It is a place for communities to be heard, to express a vision of healthy country and strong culture that can be passed on with pride to future generations. It is a place for people faced with big decisions about the kind of operations that they will allow on country to ask questions and also to express frustration with continually being sidelined in decision making processes. For those who are campaigning in isolated areas of Australia, it gives hope and strength to know they are not alone and that their stories will be taken back to the cities where much of the political power for decision-making is held.”
Mrs Austin, speaking at ANFA 2015 conference:
“I’m Emily Munyungka Austin from Coober Pedy and I’m one of the last Kungkas left, you know. We travelled around to fight for the radiation. I’m the only one left now and I pass it on to the next generation you know, because our young ones are grown up, they gotta take it on now, and we gotta fight for the land, because we got the water underground. I’m back there now and I worry about our kids growing up and our great, great grandkids and I drink the water outta there too you know. We gotta fight for this poison, you know us Kungka Tjuta used to say ‘its poison’ and they’d say ‘no its not poison’ and we used to tell them ‘we know its poison because the old people told us’. Its in the manta there and nobody can’t dig it out. Them old people used to look after it, that’s the main thing, they’ve gotta listen to the elders. Go to your elders, tjilpi tjuta we call them, old people.”
Uncle Kevin Buzzacott, Arabunna Elder and peacemaker from Lake Eyre, South Australia and president of ANFA (Australian Nuclear Free Alliance).
Mindful of the human and environmental loss and damage that followed the collapse of a tailings dam operated by Samarco, a BHP subsidiary in Brazil, ANFA President Kevin Buzzacott sent the following support message in February 2015:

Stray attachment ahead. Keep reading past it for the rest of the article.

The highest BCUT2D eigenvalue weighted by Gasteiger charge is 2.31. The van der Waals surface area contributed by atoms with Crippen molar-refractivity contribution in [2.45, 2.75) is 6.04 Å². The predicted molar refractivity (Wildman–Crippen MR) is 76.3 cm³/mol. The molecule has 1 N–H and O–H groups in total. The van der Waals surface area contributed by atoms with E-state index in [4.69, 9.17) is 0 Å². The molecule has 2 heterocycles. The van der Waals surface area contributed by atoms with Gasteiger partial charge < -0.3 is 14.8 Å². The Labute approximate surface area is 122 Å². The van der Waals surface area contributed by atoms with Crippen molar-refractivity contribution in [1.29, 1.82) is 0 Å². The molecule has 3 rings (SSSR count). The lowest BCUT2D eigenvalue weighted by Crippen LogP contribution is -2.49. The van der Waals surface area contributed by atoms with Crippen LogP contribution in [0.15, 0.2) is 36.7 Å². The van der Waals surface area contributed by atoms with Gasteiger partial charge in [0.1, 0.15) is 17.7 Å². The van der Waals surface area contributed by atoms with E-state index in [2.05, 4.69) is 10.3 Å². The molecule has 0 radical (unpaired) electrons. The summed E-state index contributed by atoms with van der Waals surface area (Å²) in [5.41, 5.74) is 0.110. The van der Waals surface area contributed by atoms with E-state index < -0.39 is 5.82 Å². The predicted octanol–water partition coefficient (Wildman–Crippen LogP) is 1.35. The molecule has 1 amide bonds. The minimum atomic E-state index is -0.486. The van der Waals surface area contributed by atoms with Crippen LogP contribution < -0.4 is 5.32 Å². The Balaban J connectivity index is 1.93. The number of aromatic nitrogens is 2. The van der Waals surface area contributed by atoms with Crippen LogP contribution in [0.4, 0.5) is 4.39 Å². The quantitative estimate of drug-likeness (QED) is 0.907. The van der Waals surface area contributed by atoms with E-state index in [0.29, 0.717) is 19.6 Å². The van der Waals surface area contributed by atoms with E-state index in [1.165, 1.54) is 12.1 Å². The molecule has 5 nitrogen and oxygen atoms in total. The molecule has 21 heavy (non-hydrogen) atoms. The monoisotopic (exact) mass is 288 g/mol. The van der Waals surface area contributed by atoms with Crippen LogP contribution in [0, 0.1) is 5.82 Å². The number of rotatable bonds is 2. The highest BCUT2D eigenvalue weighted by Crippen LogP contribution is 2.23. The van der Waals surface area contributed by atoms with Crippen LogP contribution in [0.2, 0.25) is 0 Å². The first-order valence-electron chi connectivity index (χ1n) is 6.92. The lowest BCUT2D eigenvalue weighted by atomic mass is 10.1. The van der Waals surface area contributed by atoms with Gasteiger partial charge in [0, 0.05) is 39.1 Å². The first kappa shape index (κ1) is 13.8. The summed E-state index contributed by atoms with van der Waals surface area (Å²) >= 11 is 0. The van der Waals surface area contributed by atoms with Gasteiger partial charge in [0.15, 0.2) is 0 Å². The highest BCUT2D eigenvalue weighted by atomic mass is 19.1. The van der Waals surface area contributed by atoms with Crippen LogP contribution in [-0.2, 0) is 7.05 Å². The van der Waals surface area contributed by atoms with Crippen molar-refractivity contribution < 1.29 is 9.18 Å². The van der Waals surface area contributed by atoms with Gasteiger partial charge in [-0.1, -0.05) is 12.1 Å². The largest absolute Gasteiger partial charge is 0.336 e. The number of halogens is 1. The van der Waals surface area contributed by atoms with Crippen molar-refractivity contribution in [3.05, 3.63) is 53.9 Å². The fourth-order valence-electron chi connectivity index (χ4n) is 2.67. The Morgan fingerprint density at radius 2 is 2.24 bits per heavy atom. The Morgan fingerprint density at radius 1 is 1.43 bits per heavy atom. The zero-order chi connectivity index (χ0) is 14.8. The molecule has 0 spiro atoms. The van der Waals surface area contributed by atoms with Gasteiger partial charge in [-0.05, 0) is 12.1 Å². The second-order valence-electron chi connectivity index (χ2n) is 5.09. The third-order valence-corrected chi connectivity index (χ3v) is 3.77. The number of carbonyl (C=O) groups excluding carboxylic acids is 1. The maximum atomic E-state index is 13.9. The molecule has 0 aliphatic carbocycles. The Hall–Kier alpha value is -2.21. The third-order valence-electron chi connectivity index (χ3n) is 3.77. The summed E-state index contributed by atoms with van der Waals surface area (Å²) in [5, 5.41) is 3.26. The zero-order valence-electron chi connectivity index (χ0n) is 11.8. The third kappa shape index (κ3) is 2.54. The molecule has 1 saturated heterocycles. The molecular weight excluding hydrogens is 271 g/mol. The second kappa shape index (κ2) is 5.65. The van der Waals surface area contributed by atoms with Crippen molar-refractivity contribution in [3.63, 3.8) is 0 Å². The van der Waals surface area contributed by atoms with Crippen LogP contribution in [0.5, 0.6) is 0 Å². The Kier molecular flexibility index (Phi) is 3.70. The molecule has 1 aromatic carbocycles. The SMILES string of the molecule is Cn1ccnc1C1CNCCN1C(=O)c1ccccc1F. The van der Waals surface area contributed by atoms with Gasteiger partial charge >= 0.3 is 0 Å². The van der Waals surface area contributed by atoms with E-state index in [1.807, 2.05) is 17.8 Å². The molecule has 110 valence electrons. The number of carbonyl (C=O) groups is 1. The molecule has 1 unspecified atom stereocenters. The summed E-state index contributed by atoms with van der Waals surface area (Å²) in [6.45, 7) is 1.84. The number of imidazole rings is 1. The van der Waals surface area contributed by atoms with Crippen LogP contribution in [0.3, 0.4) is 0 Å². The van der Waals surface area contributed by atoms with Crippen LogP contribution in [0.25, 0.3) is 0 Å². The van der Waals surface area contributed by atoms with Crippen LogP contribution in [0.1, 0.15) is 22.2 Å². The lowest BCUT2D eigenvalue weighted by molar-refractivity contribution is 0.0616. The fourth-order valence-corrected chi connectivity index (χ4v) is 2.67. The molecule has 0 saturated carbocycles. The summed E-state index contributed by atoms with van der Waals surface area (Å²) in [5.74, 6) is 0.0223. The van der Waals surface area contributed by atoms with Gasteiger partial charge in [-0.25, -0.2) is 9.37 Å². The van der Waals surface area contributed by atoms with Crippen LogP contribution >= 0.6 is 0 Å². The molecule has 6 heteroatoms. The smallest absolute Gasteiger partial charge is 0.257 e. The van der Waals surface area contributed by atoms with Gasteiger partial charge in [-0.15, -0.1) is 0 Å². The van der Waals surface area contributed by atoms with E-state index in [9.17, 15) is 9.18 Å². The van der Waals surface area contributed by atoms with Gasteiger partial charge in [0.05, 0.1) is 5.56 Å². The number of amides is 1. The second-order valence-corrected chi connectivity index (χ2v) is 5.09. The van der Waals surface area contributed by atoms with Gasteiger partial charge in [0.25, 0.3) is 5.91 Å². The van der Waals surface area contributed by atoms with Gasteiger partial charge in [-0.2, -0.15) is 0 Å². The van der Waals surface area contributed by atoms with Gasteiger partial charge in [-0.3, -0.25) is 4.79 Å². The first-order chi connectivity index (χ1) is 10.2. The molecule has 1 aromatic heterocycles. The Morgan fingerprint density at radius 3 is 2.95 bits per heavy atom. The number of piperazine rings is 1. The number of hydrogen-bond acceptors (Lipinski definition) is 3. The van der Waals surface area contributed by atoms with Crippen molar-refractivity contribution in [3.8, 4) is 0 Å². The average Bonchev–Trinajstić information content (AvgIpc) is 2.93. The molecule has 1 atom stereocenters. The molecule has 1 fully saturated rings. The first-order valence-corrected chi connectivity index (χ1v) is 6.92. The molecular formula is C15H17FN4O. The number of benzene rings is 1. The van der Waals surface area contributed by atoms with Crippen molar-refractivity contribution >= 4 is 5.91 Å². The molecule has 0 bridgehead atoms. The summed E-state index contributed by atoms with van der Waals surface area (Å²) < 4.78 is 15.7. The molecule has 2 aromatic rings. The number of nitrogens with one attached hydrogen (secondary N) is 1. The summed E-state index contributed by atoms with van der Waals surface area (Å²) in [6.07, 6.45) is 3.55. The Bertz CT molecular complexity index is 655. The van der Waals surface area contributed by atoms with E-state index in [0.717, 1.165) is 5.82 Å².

Letter of solidarity and support to the communities in Mariana, Southeast Brazil.
I am Uncle Kevin Buzzacott, Arabunna Elder and peacemaker from Lake Eyre, South Australia and president of ANFA (Australian Nuclear Free Alliance).
I have said so many times that we need to close BHP down. We need to close down their industries and destruction operations throughout the world as soon as possible. BHP has a lot to answer for - the crimes, the destruction they create. They need to be taken to court, to be charged for the damage they have caused.
My people and my country suffer from BHP’s operations at Olympic Dam, South Australia. We have had people sick and dying, and family fights since mining began. There have been tailings dam seepages, and millions of litres of our sacred artesian water taken daily to treat uranium. Springs have dried up, and trees have died. The tailings dams are nuclear waste dumps in open sun, blown by winds across the country. We want to close Olympic Dam down. Flying over Olympic Dam you can see different colours from the waste, and dead birds and animals in the tailings dam. Mine workers have died and their stories covered up.
Our heart goes out to all the families in Brazil. To all the sacred places, the river.
We send our support, we're fully with you in mind and spirit in the struggle. I will pass your message on to all my families and we will support however we can.
Stay strong, do not back down. Viva Brazil
Adnyamathanha Elder Enice Marsh, speaking at ANFA 2009 conference:
“I was born up near the Beverley uranium mine about 80km south at a place called Balcanoona, in 1943. My father was also born in the same area, so when I talk about the Beverley four mile area, or the Beverley mine in general, it is very near and dear to my heart because the dreamtime stories, the dreamtime legends, in that area are very special to me.
"If the sacred sites are gone our identity is gone."
The thorn in my side is the mining of Beverley four mile west, that’s the foothills area and that’s very, very strong spiritual dreamtime legend there and that place is too sacred for mining. It is also the resting place of one of our spiritual creators because Aboriginal people had their own creators before the missionary people came along and taught us about God- about God creating the heaven and the earth. We had our own creator, spiritual creator, so that’s his resting place.
I want to have my say over water. Adnyamathanha people call water ‘awi’, and that is a very precious thing for black and white. From north to south from east to west, from sunrise to sundown, this is a very special thing, water. We cannot live and survive without water. And if the sacred sites are gone our identity is gone. So we’ve got to really stand up to these mining companies and to these so-called ‘leaders’ and say take a step back and listen to the people that are trying to save these sacred sites!”
Text and photos courtesy Australian Nuclear Free Alliance report, “20 years of Radioactive Resistance”, compiled by Natalie Wasley, Beyond Nuclear Initiative convenor.